Ivan is a 40-year-old ethnic Russian who lives in eastern Ukraine -- but not for much longer, if he and his fellow separatists get their way. 

“[I] definitely want Donetsk to be independent from the bourgeoisie, fascist state,” he said. That’s how Russian propaganda refers to the interim government that took power after the overthrow of Ukraine’s pro-Moscow president, Viktor Yanukovich, in February.

The People’s Republic of Donetsk is the self-proclaimed state that sprang up in Ukraine’s east last month in response to the change in Ukraine’s capital, Kiev. No other nation, not even Russia, recognizes it. 

Yanukovich received most of his support from the eastern region, where Ukraine’s ethnic Russians are concentrated, while the west is generally considered pro-Western and in favor of closer ties with the European Union. 

Ivan embodies that division perfectly. “I’m a citizen of Ukraine, unfortunately, but I’m Russian,” he said. A railway worker who is  nostalgic for the Soviet Union, he blamed the Ukrainian state for destroying the region’s economy and said he wanted to join Russia eventually, but that the priority should be to make the east independent. 

Right now, what’s known is that there is a presidential election scheduled for May 25, and that the country is teetering closer to a civil war, as pro-Russian militias clash with supporters of the Kiev government.  

On Friday, dozens were reported killed after clashes broke out in the southern city of Odessa. And in the east, militias shot down two Ukrainian army helicopters in a serious escalation of the conflict.

In an eastern village near Slovyansk, though, there was no violence even as separatists surrounded Ukrainian soldiers on a bridge and would not let them leave.   

There were heated arguments, but they did not escalate, and some villagers shook hands and shared jokes with the soldiers.  

Olga Seliverst, 27, a doctor who said she had come to help people if they got hurt, was no supporter of the Kiev government – “idiots,” she called them – but wanted the region to remain part of Ukraine, and did not believe a war would break out.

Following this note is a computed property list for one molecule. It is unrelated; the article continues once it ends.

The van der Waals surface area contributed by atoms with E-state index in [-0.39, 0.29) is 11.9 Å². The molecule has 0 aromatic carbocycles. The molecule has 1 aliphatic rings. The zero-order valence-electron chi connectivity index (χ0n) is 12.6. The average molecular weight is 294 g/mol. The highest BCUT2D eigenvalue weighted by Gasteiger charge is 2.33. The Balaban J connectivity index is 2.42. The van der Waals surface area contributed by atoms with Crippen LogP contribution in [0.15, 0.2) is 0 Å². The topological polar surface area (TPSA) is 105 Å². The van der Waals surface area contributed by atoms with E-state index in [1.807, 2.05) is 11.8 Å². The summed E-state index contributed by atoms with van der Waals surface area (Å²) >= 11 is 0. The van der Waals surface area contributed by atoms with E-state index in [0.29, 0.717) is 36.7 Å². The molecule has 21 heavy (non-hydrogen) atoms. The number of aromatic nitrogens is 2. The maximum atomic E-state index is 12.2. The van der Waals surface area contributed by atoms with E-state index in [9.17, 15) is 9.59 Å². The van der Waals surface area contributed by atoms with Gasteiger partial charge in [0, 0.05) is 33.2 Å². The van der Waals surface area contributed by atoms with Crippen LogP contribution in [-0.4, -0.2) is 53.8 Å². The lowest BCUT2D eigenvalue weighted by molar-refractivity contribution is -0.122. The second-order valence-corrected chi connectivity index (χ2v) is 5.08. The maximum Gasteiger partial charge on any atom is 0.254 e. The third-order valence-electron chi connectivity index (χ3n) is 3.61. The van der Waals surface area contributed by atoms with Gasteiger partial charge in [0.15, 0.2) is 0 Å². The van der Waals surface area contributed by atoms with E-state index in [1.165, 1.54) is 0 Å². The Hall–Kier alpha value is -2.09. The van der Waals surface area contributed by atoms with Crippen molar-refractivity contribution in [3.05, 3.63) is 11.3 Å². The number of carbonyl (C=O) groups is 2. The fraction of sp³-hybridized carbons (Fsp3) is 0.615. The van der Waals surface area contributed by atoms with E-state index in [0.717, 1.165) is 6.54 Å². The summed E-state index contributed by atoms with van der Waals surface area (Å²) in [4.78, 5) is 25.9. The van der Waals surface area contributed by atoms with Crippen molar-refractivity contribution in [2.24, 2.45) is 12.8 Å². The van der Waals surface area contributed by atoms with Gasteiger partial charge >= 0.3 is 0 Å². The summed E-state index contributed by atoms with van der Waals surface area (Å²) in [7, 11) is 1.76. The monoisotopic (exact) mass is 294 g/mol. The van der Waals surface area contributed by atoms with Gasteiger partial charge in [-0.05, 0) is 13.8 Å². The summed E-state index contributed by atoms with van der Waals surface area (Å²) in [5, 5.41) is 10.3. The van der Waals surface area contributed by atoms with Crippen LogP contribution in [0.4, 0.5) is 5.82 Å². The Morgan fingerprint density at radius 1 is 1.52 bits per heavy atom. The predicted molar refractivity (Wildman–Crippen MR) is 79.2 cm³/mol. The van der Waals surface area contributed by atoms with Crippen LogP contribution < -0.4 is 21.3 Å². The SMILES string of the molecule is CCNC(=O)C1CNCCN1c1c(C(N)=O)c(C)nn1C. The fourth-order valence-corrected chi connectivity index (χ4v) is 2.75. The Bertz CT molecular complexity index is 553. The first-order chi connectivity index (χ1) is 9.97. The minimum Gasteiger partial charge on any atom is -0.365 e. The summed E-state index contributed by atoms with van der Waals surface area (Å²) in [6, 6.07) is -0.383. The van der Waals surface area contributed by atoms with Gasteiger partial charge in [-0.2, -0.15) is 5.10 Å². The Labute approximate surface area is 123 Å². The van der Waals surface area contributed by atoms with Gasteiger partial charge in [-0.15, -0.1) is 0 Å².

“People want to go [to] Russia because Kiev [is] not good,” she said.

On Thursday, separatists like Ivan gathered in front of the regional administration building in Donetsk, occupied by pro-Russian paramilitaries, to celebrate May Day, the workers’ holiday. 

Ivan said he used to work at a plant in his hometown but was laid off and blamed the Ukrainian government for not doing anything about it. He now works as a repairman at the railway station in Donetsk. 

Waving a red flag, he fondly recalled the Soviet era: “I know that at every enterprise there were announcements about vacancies and there were always demand for new workers.” 

Stoking this longing for the good old days, and for Russia as the Soviet Union’s successor, was part of Russian President Vladimir Putin’s propaganda, said Adrian Karatnycky, a senior fellow at the Atlantic Council who also provides risk analysis to investors in Ukraine.

“It is nostalgia, so it’s not really based on fact, people forget about the absence of commodities,” he said. “The shelves were empty, so … you couldn’t get products, you couldn’t get high-quality footwear, you couldn’t get high-quality clothing, so there were all sorts of trade- offs.”

Things aren’t as bad as that in the economically depressed east of Ukraine today, but Karatnycky said it was unclear how bad the economy could become because no one knows how far Putin will go -- and such instability would drive away investors.

Natalia Varichenko, 36, who runs a private clinic in Donetsk, said she thought most people who supported independence were elderly citizens who missed the USSR. She’s a proud Ukrainian, and has no nostalgia for the Soviet past.

“If you saw their faces, you would see they’re crazy ... They have no education,” she said. “I don’t respect them at all, I don’t respect their views at all, they separated our country.”

Varichenko said her clinic has experienced a 20 percent drop in visits since the crisis began last month. She fears that as the conflict continues, so will the decline in customers: “Their lives become less comfortable, they have less money, the currency rate has changed … so people have less opportunity to take care of their health.” 

She also complained that prices for everything from food to medicine has increased with the unrest, and says she pays 50 percent more now for drugs for herself and her 5-year-old son. If the region was taken over by Russia, she said she would sell her apartment and, along with her husband and son, move to western Ukraine. 

Other ethnic Ukrainians do not share her view. Donetsk resident Anton, 28, who did not want to give his last name, said he was in favor of independence even though he identified himself as Ukrainian. Yet, he did not want to join Russia, because he believed tax money would not be kept in the east but be sent to the government in Moscow. And in an example of how complicated loyalties are here in east Ukraine’s depressed landscape of factories and coal mines, he said he wanted support from the Russian military, currently stationed just over the border, so that a referendum could be held. 

Last month the autonomous Ukrainian region of Crimea held such a referendum, which resulted in an overwhelming vote for joining Russia. Perhaps not surprisingly, the vote was seen as illegitimate by many in the West, as well as the western region of Ukraine. But Crimea has been officially annexed by Moscow.